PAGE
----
Delphi

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The name Delphoi comes from the same root as δελφύς delphys, "womb" and may indicate archaic veneration of Gaia at the site. Apollo is connected with the site by his epithet Δελφίνιος Delphinios, "the Delphinian". The epithet is connected with dolphins (Greek δελφίς,-ῖνος) in the Homeric Hymn to Apollo (line 400), recounting the legend of how Apollo first came to Delphi in the shape of a dolphin, carrying Cretan priests on his back. The Homeric name of the oracle is Pytho (Πυθώ).

Another legend held that Apollo walked to Delphi from the north and stopped at Tempe, a city in Thessaly, to pick laurel (also known as bay tree) which he considered to be a sacred plant. In commemoration of this legend, the winners at the Pythian Games received a wreath of laurel picked in the Temple.

Delphi became the site of a major temple to Phoebus Apollo, as well as the Pythian Games and the famous prehistoric oracle. Even in Roman times, hundreds of votive statues remained, described by Pliny the Younger and seen by Pausanias.

Carved into the temple were three phrases: γνῶθι σεαυτόν (gnōthi seautón = "know thyself") and μηδέν άγαν (mēdén ágan = "nothing in excess"), and Ἑγγύα πάρα δ'ἄτη (eggýa pára d'atē = "make a pledge and mischief is nigh"), In ancient times, the origin of these phrases was attributed to one or more of the Seven Sages of Greece.

Additionally, according to Plutarch's essay on the meaning of the "E at Delphi"—the only literary source for the inscription—there was also inscribed at the temple a large letter E. Among other things epsilon signifies the number 5.

However, ancient as well as modern scholars have doubted the legitimacy of such inscriptions. According to one pair of scholars, "The actual authorship of the three maxims set up on the Delphian temple may be left uncertain. Most likely they were popular proverbs, which tended later to be attributed to particular sages."

According to the Homeric-hymn to the Pythian, Apollo shot his first arrow as an infant which effectively slew the serpent Pytho, the son of Gaia, who guarded the spot. To atone the murder of Gaia's son, Apollo was forced to fly and spend eight years in menial service before he could return forgiven. A festival, the Septerla, was held every year, at which the whole story was represented: the slaying of the serpent, and the flight, atonement, and return of the god.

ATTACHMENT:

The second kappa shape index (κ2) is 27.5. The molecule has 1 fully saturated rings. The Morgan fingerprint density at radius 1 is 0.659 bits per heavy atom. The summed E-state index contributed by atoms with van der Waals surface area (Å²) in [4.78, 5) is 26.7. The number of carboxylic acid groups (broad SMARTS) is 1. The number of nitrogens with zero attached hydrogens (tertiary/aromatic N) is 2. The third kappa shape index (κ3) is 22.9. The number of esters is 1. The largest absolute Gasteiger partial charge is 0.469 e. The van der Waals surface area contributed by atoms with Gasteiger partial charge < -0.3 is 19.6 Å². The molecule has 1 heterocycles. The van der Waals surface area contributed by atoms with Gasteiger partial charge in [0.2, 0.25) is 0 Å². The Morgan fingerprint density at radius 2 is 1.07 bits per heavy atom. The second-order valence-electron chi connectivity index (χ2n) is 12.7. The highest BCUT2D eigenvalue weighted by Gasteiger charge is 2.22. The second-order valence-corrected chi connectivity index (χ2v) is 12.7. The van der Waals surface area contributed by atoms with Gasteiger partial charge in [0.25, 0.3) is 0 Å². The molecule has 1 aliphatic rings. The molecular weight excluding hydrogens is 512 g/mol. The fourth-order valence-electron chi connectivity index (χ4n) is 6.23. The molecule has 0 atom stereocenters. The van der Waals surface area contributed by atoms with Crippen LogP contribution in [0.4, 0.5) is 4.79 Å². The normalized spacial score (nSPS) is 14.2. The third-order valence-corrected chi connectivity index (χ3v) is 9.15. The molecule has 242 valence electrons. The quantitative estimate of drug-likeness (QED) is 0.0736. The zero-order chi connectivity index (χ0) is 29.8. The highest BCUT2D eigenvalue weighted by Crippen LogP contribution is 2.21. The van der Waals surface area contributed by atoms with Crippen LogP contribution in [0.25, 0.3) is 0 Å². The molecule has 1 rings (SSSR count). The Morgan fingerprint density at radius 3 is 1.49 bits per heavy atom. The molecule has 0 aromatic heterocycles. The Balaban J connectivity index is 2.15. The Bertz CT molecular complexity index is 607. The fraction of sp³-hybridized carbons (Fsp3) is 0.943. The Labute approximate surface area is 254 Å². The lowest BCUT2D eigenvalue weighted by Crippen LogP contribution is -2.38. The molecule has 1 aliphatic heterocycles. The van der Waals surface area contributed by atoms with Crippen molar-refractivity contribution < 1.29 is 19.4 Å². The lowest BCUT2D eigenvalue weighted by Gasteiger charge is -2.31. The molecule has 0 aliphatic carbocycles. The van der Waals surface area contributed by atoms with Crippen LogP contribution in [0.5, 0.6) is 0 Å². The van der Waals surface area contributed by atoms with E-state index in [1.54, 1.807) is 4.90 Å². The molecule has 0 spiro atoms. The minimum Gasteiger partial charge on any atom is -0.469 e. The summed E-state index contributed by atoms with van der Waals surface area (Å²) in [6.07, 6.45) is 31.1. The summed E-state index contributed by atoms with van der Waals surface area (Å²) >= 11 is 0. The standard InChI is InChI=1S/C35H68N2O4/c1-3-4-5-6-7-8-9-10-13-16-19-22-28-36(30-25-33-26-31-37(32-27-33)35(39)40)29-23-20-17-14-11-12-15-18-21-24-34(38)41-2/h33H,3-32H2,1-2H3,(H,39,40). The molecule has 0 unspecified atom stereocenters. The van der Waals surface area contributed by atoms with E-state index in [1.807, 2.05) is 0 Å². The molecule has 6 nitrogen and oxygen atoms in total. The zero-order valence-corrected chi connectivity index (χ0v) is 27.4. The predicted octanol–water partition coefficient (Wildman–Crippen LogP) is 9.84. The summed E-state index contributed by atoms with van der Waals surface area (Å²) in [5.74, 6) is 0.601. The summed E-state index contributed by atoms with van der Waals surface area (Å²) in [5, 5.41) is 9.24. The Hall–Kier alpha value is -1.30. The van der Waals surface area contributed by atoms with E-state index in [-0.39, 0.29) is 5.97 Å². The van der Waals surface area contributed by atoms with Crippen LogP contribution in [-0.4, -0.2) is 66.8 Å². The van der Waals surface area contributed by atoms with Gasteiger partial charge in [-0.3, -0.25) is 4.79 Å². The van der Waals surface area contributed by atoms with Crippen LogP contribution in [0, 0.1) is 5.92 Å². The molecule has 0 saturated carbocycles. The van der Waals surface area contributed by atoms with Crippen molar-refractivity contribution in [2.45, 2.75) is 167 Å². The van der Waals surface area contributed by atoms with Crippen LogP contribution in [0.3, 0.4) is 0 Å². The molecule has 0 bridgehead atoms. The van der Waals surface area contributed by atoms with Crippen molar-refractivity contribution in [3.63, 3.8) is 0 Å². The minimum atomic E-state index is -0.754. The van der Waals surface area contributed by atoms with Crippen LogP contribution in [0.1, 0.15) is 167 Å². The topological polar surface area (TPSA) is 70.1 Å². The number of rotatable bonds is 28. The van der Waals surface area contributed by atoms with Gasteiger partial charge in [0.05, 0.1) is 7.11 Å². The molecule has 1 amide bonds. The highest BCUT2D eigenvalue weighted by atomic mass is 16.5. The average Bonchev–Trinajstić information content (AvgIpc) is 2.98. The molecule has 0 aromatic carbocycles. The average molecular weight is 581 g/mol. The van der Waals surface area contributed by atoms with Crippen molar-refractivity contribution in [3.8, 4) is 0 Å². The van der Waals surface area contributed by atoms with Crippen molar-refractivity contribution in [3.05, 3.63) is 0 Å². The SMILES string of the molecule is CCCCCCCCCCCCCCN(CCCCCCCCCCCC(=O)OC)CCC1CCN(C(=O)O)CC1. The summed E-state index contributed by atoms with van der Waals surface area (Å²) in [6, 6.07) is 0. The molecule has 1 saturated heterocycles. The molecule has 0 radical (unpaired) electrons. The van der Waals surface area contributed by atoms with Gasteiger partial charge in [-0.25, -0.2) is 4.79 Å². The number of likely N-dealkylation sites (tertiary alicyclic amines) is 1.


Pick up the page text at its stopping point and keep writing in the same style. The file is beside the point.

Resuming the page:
The Pythian Games took place every four years to commemorate Apollo's victory. Another regular Delphi festival was the "Theophania" (Θεοφάνεια), an annual festival in spring celebrating the return of Apollo from his winter quarters in Hyperborea. The culmination of the festival was a display of an image of the gods, usually hidden in the sanctuary, to worshippers.


Delphi is perhaps best known for the oracle at the sanctuary that was dedicated to Apollo during the classical period. According to Aeschylus in the prologue of the Eumenides, it had origins in prehistoric times and the worship of Gaea. In the last quarter of the 8th century BC there is a steady increase in artifacts found at the settlement site in Delphi, which was a new, post-Mycenaean settlement of the late 9th century. Pottery and bronze work as well as tripod dedications continue in a steady stream, in comparison to Olympia. Neither the range of objects nor the presence of prestigious dedications proves that Delphi was a focus of attention for a wide range of worshippers, but the large quantity of high value goods, found in no other mainland sanctuary, certainly encourages that view.

Apollo spoke through his oracle: the sibyl or priestess of the oracle at Delphi was known as the Pythia; she had to be an older woman of blameless life chosen from among the peasants of the area. She sat on a tripod seat over an opening in the earth. When Apollo slew Python, its body fell into this fissure, according to legend, and fumes arose from its decomposing body. Intoxicated by the vapors, the sibyl would fall into a trance, allowing Apollo to possess her spirit. In this state she prophesied. It has been speculated that a gas high in ethylene, known to produce violent trances, came out of this opening, though this theory remains debatable.

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